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BEIJING 2008

Liukin loses numbers game

He Kexin wins uneven parallel bars after a complex tiebreaker.

August 19, 2008|Diane Pucin | Times Staff Writer

BEIJING -- He Kexin marched into the news conference for gold-medal winners fashionably late Monday night. Already on the podium were still rings winner Chen Yibing and his coach; men's vault winner Leszek Blanik and his coach; and women's trampoline winner He Wenna and her coach.

He Kexin pulled up a chair. The 16-year-old from China had been in doping control, being tested after she won the uneven parallel bars gold medal by virtue of a tiebreaking procedure over Nastia Liukin from Parker, Texas.

Liukin, 18, now has four medals -- gold in the individual all-around, two silvers and a bronze -- and she will go for a fifth medal tonight on the balance beam, where she is the world champion.

He and Liukin received a score of 16.725, but He won because she received a lower average deduction (0.933) than Liukin (0.966). China's Yang Yilin won the bronze medal with a score of 16.650.

Though there is evidence that He is only 14 -- a story published by several Chinese media outlets last November quoted a Chinese sports federation official as calling her a 13-year-old 2012 Olympic hopeful -- she is now a double-gold medal winner and an unflappable competitor on and off the arena floor.

When He arrived at her news conference, she was asked three times about the discrepancies in her reported age.

"My explanation is that my real age is 16," she said. "I was born in 1992." When she read news accounts last fall that listed her as 13, He said she did not feel the need to correct the reporting.

"This is not important," she said. "I don't care what others say. I'm only focused on my gymnastics. I am 16, that's why I'm here. If I wouldn't be, I couldn't be here. That is all."

He's teammate Yang has also been part of the age controversy, with her birth date appearing as 1994 on some provincial registration lists. Olympic gymnasts need to be at least 16 or turn that age during the year of the competition.

But it was the numbers on the scoreboard that were confusing Monday.

The tiebreaking formula is so convoluted, former U.S. coach Bela Karolyi didn't understand how it worked and even the partisan Chinese crowd at the National Indoor Stadium seemed subdued in its reaction to He's receiving the gold medal on the podium.

Until after the 1996 Atlanta Olympics, double or even triple medals were awarded if there were tie scores. Bruno Grandi, president of the international gymnastics federation, FIG, wishes that were still the case. "If you have the same score," he said, "you should get the same medal."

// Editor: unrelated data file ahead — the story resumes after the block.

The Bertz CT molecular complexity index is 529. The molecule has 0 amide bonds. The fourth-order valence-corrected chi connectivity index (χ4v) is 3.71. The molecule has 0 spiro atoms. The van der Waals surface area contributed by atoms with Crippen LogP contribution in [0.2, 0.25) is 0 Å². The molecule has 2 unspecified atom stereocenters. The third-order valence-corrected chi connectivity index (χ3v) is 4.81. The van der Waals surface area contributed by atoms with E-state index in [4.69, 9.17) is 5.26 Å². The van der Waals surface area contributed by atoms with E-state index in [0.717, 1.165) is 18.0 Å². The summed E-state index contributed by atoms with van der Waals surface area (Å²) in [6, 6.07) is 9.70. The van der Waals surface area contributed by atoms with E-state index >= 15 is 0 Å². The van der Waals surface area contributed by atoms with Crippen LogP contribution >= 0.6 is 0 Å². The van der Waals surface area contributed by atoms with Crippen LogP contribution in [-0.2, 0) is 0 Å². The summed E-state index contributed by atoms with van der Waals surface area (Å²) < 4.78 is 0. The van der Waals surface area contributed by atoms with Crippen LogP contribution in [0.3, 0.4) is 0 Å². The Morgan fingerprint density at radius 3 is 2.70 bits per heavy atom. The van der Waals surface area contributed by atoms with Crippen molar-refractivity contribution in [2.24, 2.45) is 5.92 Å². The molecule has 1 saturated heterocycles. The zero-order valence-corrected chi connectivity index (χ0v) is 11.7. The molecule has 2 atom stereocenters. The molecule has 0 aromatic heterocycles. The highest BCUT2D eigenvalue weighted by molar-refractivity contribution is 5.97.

But Grandi said that after 1996, the International Olympic Committee said judged sports needed a tiebreaking procedure, and Monday night it was used to decide two gold medals. In the men's vault, Poland's Blanik won gold over France's Thomas Bouhail in a tiebreaker after both had an average of 16.537 for their two vaults.

At competitions other than the Olympics, multiple medals are awarded if scores are tied.

He performed first on the uneven bars and flew through her routine with high speed. She grabbed the bar resolutely on every release move but did have a small crossover step on her landing.

Liukin came second. She had a slow moment on a move from the high bar to the low bar, but for the first time since she started doing this high-difficulty routine, Liukin punctuated the finish with a double twisting landing done minus even the twitch of a toe.

Her score flashed up on the board, 16.725, same as He's. But He had a (1) in front of her name and Liukin had a (2). The tiebreaking procedure is programmed into the scoreboard computer.

Liukin said she just assumed she and He were tied. It wasn't until the competition was over that U.S. team coordinator Martha Karolyi explained the situation. "I just didn't know what was happening," Liukin said.

She also said her routine wasn't perfect. "It wasn't my best," Liukin said. "I definitely had some mistakes."

Liukin's father and coach, Valeri, also has four Olympic medals, same as his daughter. "But I have two golds," Valeri said with a wink. His daughter can beat her father today if she wins the balance beam.

In her way is her American teammate Shawn Johnson, the pre-Olympic all-around and floor gold-medal favorite who has two silver medals so far, plus China's balance beam star Li Shanshan and team veteran Cheng Fei, who left the floor in tears Monday after falling on a vault and on her floor exercise.

Even though Liukin said she hasn't slept much since winning the all-around title last Friday, she is accepting her father's challenge to beat him with her medal haul. "I want to get that gold feeling again," she said. "I missed that today."

China's Chen, the two-time defending world champion on still rings, won the gold, and his teammate Yang Wei, who won the Olympic all-around gold medal last week, took silver. Ukraine's Oleksandr Vorobiov won the bronze.

That made China five for five in men's gymnastics gold medals awarded until Blanik won the gold on vault, the first gymnastics medal, men or women, for Poland.

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diane.pucin@latimes.com

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